In this book you will find 7 different recipes of the famous pasteles which we make in Puerto Rico for the Christmas holidays. They are delicious and we cannot do without them in these important celebrations. Among these recipes there are those prepared from green bananas, green plantains, and cassava, which are the most traditionally used, but also the historical Taíno Guanimes. These are simple easy to follow step by step instructions. I know you will love them and will want to make and taste them all.
The pasteles are one of the complements most used in our homes of Puerto Rico and The Caribbean during the Christmas holidays, starting on Thanksgiving Day. During the celebrations our home menus cannot do without green banana, plantain or cassava pasteles. They are a legacy from puerto rican indigenous origin thousands of years ago, the Taínos. In fact, yuca and yautía are Taíno words. Maíz (corn) derives from the Taíno word maisi. The Taíno word for pasteles made from corn is guanime. There is a type of pasteles (Mexican tamales) that can be traced back as early as 5000 BC. The Pasteles are a food consisting of boiled or steam-cooked dough with a filling. Pasteles can be filled with meats, cod or sardines, vegetables or really any preparation according to your likes. Today, pasteles are wrapped in plantain leaves and parchment paper before cooking. In Boriken, which is the ancient name of Puerto Rico, there were at least three more original pasteles: one made from corn, one from cassava, and another from yautía. While you’re enjoying one of our original Taíno’s comfort foods, please keep in mind and share that by eating pasteles you are actually continuing an indigenous tradition thousands of years in the making.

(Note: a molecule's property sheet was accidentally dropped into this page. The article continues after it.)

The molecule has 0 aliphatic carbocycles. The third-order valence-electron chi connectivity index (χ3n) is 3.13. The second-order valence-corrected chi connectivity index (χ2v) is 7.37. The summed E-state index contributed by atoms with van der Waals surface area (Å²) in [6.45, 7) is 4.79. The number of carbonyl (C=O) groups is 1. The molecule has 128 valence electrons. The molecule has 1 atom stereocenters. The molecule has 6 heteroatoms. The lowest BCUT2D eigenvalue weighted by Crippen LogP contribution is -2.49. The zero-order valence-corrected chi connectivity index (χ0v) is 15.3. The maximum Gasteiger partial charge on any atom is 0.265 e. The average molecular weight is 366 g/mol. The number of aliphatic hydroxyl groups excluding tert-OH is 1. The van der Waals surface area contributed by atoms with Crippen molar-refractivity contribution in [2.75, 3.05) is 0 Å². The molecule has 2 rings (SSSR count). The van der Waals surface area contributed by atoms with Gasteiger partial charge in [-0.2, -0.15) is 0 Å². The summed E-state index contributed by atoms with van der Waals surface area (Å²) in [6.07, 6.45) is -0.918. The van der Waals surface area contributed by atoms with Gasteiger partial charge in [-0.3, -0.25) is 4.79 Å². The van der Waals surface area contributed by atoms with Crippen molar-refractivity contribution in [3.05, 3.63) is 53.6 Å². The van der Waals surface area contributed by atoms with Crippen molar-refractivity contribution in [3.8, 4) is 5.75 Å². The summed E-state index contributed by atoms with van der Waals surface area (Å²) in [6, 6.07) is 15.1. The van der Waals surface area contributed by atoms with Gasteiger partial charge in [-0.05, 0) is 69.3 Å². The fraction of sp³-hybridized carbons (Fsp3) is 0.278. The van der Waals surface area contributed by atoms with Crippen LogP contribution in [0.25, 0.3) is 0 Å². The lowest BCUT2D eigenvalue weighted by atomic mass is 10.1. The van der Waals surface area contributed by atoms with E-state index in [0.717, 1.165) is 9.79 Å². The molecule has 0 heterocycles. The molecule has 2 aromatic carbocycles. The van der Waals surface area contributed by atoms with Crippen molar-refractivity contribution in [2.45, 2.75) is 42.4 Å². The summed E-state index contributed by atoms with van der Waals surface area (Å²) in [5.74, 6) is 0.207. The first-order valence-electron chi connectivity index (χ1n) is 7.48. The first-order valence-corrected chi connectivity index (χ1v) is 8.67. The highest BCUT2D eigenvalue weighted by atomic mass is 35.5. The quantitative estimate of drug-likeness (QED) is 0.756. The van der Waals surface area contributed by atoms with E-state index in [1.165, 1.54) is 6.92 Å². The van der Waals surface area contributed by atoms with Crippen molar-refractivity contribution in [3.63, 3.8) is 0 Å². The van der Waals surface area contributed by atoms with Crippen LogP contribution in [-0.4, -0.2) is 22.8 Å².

Best of all is that in the culinary art there are many ways to prepare the pasteles and each recipe has a different flavor. Green banana pasteles are the most common. In this book you will find a variety of them to enjoy with your family and friends. The process is a little long, but you can prepare them in advance and store them in your freezer for use during the season. These are simple and very easy to follow step by step instructions. You can serve a pastel with different recipes of rice, such as rice with pigeon peas, rice with onions, greek rice, white rice, pilaf or any other of your favorite complements. We serve them with rice and pigeon peas, potato or elbows pasta salad, pickled green bananas, roasted pork shoulder or turkey, black pork sausages (“morcillas”), with coquito (coconut) punch or a glass of red wine. And, to finish, a delicious dessert like coconut pudding, sweet rice & raisin pudding, corn pudding, cheese or vanilla flan or three milks cake. You’ll be glad to try these recipes for family members and friends for the season or any time during the year because the ingredients are always available.
Step #1: The Leaves Preparation
This procedure must be done the day before the preparation of the pasteles.
You need cut leaves of a plantain or banana plant.
Must be as healthy as possible, handle the leaves with extreme care to avoid breaking them.
The amount of leaves will be according to the amount of pasteles you have planned on making, and the wrapping method.
Wrapping Method #1:
If you are going to use leaves only to wrap them, you must average out on basis of 12″x12″ pieces, one for each pastel. A plant’s large leaf with both sides in good condition will produce approximately 5 or 6 pasteles.
Wrapping Method #2:
If you are going to use parchment paper combined with smaller pieces of banana or plantain leaves to cover the pasteles dough (with the purpose of giving them that special flavor the green leaves add), you should average out on basis of 6″x 7″ pieces, one for each pastel.
This recipe makes from 35 to 40 pasteles, approximately. Which indicates that you will need 8 or 9 large leaves for Method #1. For Method #2 you will need 5 or 6 large leaves.
With a knife or scissors, and because the leaves can break easily, very carefully cut the stem of the center of the leaves to give them greater flexibility and take advantage of both sides of the leaves.